Such Service Delivery Markets are becoming more common, especially among rural residents who aren’t the poorest. Since 1987, the number of private schools in Pakistan has increased more than 10 times, from 3,300 in 1987 to 47,000 in 2005, the latest year for which data are available. More than one-third of children in primary schooling in Pakistan are enrolled in such schools.

Unlike elite schools that the term “private school” usually invokes, the standard private school in Pakistan is in the home of the head teacher, with two rooms, a handful of teachers and 120 children. It costs less than a dime a day. These schools hire young, local women without teacher training and then pay them market wages, which are much lower than in the public sector. In fact, private school teachers earn just one-fifth of an average salary of public school teachers.

Pakistan isn’t alone. About 15 percent, more than 50 million children, are attending private schools in South Asia and sub-Saharan Africa alone. And the pace is increasing, after a drop between 1980 and 1990.

That, Das says, represents both an opportunity and a challenge for educational policy.

On the one hand, students from private schools have better test scores in mathematics, Urdu and English and a better grasp of civic knowledge than public school students. For example, they are more likely to correctly name the prime minister and the name of a neighboring country.

These differences can’t be explained by the type of children enrolled in these schools. In fact, parental involvement – and accountability – helps schools improve performance. Even those who are illiterate know if children are learning, by, for example, asking their children to recite poems parents know verbally.

On the other hand, the rise of Service Delivery Markets can widen the inequality gap. Private schools, Das’ research shows, tend to locate in populous and relatively wealthy villages. They also require initial public investments, and they are three times more likely to locate in villages with a public secondary school for girls, because students in those schools become teachers in private schools.

The link to inequality can run deep within the family. Their research also exposed an “intelligence gap”: Parents are less likely to enroll children considered less intelligent in private schools. Das is conducting research to understand how the government can step in to improve equality is on the agenda.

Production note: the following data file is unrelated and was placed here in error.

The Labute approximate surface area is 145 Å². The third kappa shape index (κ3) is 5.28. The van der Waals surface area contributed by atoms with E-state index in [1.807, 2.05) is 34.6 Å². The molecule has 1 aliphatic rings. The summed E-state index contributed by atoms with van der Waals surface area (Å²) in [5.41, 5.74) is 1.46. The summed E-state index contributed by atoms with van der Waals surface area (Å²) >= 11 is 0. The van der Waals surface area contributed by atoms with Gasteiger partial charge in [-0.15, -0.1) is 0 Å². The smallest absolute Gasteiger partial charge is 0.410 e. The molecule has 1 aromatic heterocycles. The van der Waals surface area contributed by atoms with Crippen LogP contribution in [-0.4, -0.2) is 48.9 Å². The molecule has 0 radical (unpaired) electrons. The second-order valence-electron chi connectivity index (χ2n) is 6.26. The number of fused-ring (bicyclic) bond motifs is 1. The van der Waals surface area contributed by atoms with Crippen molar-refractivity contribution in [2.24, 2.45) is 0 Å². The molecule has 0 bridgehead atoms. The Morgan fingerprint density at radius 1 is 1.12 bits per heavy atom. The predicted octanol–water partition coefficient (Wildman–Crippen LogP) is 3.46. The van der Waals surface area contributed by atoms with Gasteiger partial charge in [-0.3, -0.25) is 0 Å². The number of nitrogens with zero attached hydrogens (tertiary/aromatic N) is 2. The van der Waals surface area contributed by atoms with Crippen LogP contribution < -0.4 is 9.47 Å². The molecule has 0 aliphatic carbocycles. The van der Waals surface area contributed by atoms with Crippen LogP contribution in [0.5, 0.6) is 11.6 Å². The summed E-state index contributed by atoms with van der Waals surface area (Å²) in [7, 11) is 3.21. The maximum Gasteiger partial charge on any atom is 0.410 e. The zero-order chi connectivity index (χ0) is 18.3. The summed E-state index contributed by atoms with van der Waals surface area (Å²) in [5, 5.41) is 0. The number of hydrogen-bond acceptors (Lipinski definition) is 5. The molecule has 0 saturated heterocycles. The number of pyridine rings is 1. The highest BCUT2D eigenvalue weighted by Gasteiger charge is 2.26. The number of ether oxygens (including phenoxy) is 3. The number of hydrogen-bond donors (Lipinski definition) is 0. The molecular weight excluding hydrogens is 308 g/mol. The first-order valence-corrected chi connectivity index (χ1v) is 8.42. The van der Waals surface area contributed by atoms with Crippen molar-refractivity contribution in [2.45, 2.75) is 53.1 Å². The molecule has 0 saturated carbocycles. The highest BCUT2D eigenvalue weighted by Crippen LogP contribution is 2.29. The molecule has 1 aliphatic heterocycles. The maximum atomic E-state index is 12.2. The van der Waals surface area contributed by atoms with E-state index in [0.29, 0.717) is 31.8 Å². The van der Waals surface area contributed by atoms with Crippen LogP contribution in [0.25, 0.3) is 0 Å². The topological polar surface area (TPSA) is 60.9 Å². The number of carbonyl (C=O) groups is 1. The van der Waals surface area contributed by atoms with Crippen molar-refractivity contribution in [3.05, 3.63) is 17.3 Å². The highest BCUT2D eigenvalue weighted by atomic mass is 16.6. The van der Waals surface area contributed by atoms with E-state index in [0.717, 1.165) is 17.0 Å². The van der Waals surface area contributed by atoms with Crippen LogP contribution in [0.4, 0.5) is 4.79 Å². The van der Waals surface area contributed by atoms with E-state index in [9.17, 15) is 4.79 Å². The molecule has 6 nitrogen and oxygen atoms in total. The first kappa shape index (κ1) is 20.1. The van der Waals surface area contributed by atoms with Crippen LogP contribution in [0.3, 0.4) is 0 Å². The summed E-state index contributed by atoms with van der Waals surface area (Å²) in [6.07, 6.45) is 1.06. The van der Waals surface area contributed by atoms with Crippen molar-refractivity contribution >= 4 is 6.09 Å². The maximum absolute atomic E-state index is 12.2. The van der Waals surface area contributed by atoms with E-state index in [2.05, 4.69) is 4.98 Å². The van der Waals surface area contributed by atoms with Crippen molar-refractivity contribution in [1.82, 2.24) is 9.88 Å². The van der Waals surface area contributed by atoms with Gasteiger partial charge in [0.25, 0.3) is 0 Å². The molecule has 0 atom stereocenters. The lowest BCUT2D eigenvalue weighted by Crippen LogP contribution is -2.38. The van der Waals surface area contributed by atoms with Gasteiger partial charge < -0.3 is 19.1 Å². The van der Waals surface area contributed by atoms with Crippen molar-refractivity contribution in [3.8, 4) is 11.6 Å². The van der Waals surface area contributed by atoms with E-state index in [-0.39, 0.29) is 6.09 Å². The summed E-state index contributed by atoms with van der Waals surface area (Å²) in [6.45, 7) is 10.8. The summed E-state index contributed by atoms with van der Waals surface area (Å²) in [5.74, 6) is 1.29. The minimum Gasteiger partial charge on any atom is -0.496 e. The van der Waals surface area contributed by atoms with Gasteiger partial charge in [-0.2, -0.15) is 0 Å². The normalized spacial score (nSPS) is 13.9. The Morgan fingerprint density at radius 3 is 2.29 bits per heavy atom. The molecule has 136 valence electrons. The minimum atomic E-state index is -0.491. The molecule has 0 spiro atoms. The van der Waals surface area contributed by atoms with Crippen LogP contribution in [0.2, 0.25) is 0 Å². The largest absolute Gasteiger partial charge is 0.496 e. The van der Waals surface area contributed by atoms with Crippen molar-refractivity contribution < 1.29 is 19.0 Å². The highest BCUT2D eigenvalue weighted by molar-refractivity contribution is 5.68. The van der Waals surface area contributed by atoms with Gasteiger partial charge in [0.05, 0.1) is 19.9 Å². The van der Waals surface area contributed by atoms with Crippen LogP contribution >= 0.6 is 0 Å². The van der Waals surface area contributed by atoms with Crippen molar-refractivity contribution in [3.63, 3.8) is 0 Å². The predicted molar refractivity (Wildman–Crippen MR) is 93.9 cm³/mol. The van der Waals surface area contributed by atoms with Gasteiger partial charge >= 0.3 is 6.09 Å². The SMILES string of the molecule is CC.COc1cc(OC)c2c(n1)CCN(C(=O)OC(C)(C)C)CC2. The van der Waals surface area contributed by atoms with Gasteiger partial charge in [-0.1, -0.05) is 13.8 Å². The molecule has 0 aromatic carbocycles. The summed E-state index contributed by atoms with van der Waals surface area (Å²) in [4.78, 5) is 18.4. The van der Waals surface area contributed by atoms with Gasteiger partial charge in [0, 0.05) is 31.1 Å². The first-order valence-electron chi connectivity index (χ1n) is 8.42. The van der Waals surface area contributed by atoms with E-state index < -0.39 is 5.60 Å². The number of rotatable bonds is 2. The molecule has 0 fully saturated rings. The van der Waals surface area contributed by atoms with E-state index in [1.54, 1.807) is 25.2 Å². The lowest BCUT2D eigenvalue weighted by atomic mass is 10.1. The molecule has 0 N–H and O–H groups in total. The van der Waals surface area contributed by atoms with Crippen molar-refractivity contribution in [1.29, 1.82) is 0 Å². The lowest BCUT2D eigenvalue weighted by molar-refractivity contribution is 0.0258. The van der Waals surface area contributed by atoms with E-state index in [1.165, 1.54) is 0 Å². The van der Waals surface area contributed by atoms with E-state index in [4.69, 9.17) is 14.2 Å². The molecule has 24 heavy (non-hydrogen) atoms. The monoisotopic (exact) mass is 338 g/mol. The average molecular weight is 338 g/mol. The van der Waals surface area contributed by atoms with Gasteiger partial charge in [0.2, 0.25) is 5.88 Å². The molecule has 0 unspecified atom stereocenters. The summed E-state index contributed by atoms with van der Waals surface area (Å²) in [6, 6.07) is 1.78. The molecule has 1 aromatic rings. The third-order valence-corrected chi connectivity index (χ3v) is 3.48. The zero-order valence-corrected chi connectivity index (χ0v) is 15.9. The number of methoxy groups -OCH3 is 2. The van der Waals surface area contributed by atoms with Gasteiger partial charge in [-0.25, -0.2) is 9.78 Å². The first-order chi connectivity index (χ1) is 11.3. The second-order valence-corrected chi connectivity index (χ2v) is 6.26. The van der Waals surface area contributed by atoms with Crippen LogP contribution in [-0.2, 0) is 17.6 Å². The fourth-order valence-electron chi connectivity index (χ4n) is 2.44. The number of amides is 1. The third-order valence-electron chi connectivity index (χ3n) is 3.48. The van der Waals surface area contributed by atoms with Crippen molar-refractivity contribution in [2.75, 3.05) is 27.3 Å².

To begin with, the government can foster the exchange of information, such as the quality of schools, and use various means to help poor children attend private schools. Using a randomized control trial, Das and colleagues show that the distribution of test-scores in these Service Delivery Markets reduced private school fees and improved test scores in both public and private schools.

Das and his team have worked with policy makers in Pakistan to help improve educational markets. They held three conferences for Pakistani parliamentarians and produced a consensus document with key policy makers. They agreed on the need to test and measure learning achievements, and recognized the teachers needed to be both supported and held accountable for educational outcomes. They also realized the importance of the private sector as an additional provider of education in the country.

Already, the province of Punjab, one of the provinces covered by the study, has started a program for private school subsidies through vouchers. With World Bank assistance, the government of Sindh also recently piloted such an approach.

“The LEAPS project is a prime example of how our researchers’ deep engagement with policy makers can help improve development outcomes on the ground,”
Asli Demirguc-Kunt, Research Director

 

 

The next lecture will be on June 25 by Michael Woolcock, lead social development specialist in the research department. His talk will also be on the theme of science of delivery.